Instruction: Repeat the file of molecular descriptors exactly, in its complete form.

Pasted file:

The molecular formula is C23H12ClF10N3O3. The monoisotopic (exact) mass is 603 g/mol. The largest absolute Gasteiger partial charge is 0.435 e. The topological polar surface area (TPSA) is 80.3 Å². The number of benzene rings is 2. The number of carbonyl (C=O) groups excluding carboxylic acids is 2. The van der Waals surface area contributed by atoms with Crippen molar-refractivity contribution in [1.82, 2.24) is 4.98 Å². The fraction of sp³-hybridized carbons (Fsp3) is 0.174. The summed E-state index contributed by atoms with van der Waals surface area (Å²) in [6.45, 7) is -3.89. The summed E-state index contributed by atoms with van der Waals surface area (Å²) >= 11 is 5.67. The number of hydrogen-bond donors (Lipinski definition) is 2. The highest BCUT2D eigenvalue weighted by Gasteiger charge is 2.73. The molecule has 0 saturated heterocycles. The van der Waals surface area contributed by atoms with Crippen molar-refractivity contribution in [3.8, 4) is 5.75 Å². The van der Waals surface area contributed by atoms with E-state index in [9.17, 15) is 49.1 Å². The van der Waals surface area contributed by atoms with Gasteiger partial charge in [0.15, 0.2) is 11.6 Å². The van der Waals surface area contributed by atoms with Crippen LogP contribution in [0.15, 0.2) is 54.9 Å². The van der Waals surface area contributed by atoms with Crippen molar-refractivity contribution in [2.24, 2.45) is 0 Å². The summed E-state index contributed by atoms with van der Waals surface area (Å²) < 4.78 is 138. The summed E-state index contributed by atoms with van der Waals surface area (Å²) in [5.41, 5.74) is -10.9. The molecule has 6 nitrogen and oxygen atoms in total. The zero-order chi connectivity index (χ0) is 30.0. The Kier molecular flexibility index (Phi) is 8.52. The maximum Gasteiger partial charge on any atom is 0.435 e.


The molecular formula is C23H12ClF10N3O3. The monoisotopic (exact) mass is 603 g/mol. The largest absolute Gasteiger partial charge is 0.435 e. The topological polar surface area (TPSA) is 80.3 Å². The number of benzene rings is 2. The number of carbonyl (C=O) groups excluding carboxylic acids is 2. The van der Waals surface area contributed by atoms with Crippen molar-refractivity contribution in [1.82, 2.24) is 4.98 Å². The fraction of sp³-hybridized carbons (Fsp3) is 0.174. The summed E-state index contributed by atoms with van der Waals surface area (Å²) in [6.45, 7) is -3.89. The summed E-state index contributed by atoms with van der Waals surface area (Å²) >= 11 is 5.67. The number of hydrogen-bond donors (Lipinski definition) is 2. The highest BCUT2D eigenvalue weighted by Gasteiger charge is 2.73. The molecule has 0 saturated heterocycles. The van der Waals surface area contributed by atoms with Crippen molar-refractivity contribution in [3.8, 4) is 5.75 Å². The van der Waals surface area contributed by atoms with E-state index in [9.17, 15) is 49.1 Å². The van der Waals surface area contributed by atoms with Gasteiger partial charge in [0.15, 0.2) is 11.6 Å². The van der Waals surface area contributed by atoms with Crippen LogP contribution in [0.15, 0.2) is 54.9 Å². The van der Waals surface area contributed by atoms with Crippen molar-refractivity contribution in [2.24, 2.45) is 0 Å². The summed E-state index contributed by atoms with van der Waals surface area (Å²) < 4.78 is 138. The summed E-state index contributed by atoms with van der Waals surface area (Å²) in [5.41, 5.74) is -10.9. The molecule has 6 nitrogen and oxygen atoms in total. The zero-order chi connectivity index (χ0) is 30.0. The Kier molecular flexibility index (Phi) is 8.52. The maximum Gasteiger partial charge on any atom is 0.435 e.